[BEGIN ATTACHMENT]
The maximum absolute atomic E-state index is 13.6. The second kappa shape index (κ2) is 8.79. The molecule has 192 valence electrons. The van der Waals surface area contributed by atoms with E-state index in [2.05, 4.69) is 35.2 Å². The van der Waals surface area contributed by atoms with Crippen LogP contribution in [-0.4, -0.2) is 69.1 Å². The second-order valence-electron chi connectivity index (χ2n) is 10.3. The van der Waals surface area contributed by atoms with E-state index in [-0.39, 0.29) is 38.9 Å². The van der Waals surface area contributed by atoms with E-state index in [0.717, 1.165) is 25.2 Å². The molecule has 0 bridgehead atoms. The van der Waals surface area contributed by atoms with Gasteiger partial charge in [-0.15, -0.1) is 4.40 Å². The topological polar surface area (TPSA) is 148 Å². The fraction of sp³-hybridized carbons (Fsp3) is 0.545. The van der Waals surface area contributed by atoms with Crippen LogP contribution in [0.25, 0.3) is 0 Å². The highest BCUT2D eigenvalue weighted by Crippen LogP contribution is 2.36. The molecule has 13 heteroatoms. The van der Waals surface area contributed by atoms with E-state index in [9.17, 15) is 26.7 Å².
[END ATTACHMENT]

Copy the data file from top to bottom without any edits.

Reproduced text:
The maximum absolute atomic E-state index is 13.6. The second kappa shape index (κ2) is 8.79. The molecule has 192 valence electrons. The van der Waals surface area contributed by atoms with E-state index in [2.05, 4.69) is 35.2 Å². The van der Waals surface area contributed by atoms with Crippen LogP contribution in [-0.4, -0.2) is 69.1 Å². The second-order valence-electron chi connectivity index (χ2n) is 10.3. The van der Waals surface area contributed by atoms with E-state index in [-0.39, 0.29) is 38.9 Å². The van der Waals surface area contributed by atoms with E-state index in [0.717, 1.165) is 25.2 Å². The molecule has 0 bridgehead atoms. The van der Waals surface area contributed by atoms with Gasteiger partial charge in [-0.15, -0.1) is 4.40 Å². The topological polar surface area (TPSA) is 148 Å². The fraction of sp³-hybridized carbons (Fsp3) is 0.545. The van der Waals surface area contributed by atoms with Crippen LogP contribution in [0.25, 0.3) is 0 Å². The highest BCUT2D eigenvalue weighted by Crippen LogP contribution is 2.36. The molecule has 13 heteroatoms. The van der Waals surface area contributed by atoms with E-state index in [9.17, 15) is 26.7 Å².